Fly fishing for bonefish on the flats is probably the most popular type of sportfishing sought after by saltwater fly anglers worldwide; more so than it is for the other flats species, such as tarpon and permit. I'm not citing any official survey or study--these findings are pure speculation, based on what I've seen, heard, and read on the subject over the years. It makes sense, however, as the bonefish are widely distributed throughout the shallows of the tropic and subtropic waters worldwide.
Just in the proximity of the U.S. alone, one can relatively easily travel to the Bahamas, Belize, islands of the Caribbean, and, of course, the Florida Keys to fish for bonefish. For those willing to flip the bill and travel to hard to reach destinations, there are places like the Seychelles and the western Pacific Ocean to consider.
Bonefish are available year round, especially in the tropical regions of their distribution where the waters are warm all year long. Their abundance is unlike tarpon in the Keys, for example, where the main season is only a few months long.
Bonefish are more numerous and much easier to catch on fly than tarpon and, especially, permit. Though they do present difficulties in varying situations, if you can manage to get a fly in front of a bonefish, it will more than likely eat your presentation, especially when schooled up. With tarpon and permit, a perfect presentation doesn't ensure an eaten fly--many have simply turned away. Also, bonefish are much quicker and easier to land than a tarpon or permit due to there lack of mass. It would be interesting to tangle with a 30 pound bonefish; they just don't get that big. Though, I imagine those bonefish weighing in the teens, like we get in the Upper Keys, put up one hell of a fight.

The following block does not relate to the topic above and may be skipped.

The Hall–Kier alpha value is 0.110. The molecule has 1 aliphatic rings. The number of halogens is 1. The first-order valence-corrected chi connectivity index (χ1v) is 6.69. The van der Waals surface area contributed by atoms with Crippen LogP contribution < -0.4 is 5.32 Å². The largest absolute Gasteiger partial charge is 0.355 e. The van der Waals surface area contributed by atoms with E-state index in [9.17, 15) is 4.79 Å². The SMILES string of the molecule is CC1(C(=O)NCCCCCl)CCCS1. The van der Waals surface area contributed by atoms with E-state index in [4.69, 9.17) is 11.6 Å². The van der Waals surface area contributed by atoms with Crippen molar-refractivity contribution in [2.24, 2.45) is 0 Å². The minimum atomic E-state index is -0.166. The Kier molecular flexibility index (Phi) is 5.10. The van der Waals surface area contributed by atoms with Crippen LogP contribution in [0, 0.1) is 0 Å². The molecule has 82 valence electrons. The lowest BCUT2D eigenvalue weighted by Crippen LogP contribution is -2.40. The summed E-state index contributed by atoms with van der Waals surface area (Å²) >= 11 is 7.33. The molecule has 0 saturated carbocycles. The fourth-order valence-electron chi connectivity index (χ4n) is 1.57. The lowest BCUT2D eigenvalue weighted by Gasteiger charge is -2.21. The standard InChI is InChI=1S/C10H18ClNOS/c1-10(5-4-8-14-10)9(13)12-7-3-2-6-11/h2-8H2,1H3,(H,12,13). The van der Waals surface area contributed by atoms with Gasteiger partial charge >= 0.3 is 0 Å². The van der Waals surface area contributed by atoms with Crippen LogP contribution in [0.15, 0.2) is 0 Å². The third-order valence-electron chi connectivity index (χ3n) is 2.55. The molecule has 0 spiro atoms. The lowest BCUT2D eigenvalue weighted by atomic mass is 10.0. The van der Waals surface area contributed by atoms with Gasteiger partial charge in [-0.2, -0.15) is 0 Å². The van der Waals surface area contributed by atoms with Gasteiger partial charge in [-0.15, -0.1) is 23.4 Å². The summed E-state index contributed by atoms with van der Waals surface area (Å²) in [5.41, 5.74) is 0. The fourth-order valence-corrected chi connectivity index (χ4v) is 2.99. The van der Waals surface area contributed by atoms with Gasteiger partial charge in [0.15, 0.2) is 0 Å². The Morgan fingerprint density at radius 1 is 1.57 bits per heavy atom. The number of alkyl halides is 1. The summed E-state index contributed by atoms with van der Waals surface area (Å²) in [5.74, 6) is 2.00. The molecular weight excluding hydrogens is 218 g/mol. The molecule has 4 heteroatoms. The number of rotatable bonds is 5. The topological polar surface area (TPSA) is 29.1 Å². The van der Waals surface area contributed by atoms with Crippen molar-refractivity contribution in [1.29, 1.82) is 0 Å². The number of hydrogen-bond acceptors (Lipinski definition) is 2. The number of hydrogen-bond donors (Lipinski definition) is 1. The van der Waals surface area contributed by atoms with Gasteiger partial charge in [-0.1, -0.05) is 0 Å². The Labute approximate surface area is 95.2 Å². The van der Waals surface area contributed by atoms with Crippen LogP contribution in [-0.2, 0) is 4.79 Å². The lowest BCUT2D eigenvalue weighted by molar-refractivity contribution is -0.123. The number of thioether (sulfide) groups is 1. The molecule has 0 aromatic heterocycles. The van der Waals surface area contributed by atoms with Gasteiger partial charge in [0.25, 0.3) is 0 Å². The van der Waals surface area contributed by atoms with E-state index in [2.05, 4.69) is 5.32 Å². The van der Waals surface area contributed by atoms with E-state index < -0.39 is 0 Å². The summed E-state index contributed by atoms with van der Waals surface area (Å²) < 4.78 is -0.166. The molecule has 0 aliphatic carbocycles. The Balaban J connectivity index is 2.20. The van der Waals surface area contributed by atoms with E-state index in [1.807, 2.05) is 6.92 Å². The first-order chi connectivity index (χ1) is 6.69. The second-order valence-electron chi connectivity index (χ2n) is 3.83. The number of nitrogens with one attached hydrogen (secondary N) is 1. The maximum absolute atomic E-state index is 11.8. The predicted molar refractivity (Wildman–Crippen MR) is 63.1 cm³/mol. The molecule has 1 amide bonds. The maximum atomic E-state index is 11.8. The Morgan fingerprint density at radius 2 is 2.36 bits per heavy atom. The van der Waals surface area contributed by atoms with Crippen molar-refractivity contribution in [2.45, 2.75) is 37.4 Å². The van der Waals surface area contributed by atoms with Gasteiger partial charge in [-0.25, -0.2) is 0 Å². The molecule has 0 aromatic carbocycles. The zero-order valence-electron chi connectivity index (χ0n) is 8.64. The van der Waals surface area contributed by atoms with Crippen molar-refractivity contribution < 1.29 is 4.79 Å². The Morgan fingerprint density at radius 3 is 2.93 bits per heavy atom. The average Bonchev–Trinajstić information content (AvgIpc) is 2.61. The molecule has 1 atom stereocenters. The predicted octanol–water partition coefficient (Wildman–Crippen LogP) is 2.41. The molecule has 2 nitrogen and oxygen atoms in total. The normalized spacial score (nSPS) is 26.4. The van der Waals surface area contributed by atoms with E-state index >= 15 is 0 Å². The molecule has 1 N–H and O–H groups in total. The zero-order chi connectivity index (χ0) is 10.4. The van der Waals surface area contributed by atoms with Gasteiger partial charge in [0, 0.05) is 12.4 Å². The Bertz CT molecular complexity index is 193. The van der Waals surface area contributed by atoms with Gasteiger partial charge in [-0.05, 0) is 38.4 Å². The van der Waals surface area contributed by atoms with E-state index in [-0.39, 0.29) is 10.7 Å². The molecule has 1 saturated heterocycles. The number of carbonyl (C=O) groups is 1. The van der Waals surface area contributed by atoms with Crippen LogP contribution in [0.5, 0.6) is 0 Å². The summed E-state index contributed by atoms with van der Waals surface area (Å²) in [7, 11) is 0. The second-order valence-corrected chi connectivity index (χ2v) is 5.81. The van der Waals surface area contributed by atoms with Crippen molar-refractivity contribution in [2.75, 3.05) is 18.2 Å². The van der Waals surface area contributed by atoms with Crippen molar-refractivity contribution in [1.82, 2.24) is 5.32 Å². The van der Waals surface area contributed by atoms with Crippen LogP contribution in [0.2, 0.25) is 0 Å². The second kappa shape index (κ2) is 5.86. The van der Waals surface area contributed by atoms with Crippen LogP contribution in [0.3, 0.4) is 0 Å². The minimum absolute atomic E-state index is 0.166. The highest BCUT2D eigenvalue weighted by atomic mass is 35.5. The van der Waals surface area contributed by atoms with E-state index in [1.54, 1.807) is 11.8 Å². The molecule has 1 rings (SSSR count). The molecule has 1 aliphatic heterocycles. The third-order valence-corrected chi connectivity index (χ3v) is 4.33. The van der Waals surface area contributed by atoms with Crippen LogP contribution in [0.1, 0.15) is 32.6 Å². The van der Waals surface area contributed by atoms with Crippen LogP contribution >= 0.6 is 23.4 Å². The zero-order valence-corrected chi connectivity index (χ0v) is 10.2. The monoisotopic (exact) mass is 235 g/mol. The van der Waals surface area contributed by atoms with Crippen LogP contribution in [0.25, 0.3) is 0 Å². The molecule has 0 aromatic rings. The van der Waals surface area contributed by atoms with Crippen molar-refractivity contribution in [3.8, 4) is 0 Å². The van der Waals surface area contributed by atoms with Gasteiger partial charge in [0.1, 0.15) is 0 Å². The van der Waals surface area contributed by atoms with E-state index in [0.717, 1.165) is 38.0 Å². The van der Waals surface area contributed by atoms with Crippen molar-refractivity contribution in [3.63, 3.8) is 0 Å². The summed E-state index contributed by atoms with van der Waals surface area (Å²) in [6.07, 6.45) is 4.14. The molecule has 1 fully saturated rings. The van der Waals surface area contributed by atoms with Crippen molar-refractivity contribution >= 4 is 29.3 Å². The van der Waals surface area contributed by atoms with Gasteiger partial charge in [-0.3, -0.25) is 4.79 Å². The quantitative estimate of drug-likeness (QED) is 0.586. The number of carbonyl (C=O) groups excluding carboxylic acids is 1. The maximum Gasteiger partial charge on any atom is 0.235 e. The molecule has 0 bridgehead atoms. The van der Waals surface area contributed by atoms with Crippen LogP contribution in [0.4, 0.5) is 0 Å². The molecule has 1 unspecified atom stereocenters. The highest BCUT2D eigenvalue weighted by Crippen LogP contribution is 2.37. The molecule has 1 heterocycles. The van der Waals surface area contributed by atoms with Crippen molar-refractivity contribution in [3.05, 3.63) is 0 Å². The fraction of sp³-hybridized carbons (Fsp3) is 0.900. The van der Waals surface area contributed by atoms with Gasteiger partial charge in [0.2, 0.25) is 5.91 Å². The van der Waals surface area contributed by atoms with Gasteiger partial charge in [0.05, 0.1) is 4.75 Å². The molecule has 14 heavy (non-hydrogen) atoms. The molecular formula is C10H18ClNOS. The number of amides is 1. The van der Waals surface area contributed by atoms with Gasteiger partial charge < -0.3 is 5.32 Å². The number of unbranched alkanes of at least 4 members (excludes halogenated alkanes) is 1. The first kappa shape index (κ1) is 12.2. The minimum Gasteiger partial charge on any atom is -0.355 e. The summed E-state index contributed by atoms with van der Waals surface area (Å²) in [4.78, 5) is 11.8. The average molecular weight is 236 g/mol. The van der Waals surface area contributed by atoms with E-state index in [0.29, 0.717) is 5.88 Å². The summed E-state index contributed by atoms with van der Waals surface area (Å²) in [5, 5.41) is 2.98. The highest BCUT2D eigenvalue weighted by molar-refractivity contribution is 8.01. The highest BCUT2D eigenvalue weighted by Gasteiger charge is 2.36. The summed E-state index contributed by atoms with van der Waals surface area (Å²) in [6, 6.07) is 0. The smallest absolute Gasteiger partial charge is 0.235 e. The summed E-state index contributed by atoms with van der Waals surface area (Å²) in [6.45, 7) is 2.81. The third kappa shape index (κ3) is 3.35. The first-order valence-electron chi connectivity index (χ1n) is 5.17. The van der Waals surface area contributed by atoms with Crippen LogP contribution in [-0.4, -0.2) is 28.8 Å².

So, what about bonefishing around Key West? Well, it's awesome!!!
Historically, Islamorada, the Upper Keys, and the Bahamas were the go to places for bonefish. Key West was better known for its tarpon and permit fishing. Even when I first started fishing here just over 17 years ago, we really didn't see that many bonefish, especially west of Key West. But, man. has that changed; these things are everywhere now!
What has caused this change over the years, I have no idea. It could be a factor of many conditions such as weather patterns, water quality, and food availability. Or, it could be the fact that in the last ten years I have spent way more time on the water than during my first several years living here. One thing I am certain of, though, is that in 2006, the year after Hurricane Wilma hit, bonefishing around Key West was incredible—the best that I had seen in my time in the Keys and has remained excellent to this day. Not only can we find bonefish on just about any given flat near Key West to the Marquesas, they are available year round. Yes, even during the winter months when the water can get quite chilly, we can still find bonefish at times. Now I wouldn't plan a bonefishing trip in January, but I have had some spectacular days.
Bonefishing will be better during the warmer months of the year, typically March through November with the best times being roughly June through October. When summer conditions begin to wane, September and October are the months when we typically find the biggest bonefish of the year.
So, if you are looking for a fun fishing trip to somewhere warm and salty, Key West is only a couple flights away. And with good fishing and fewer people around town and on the water, late summer and fall make Key West the place to be.
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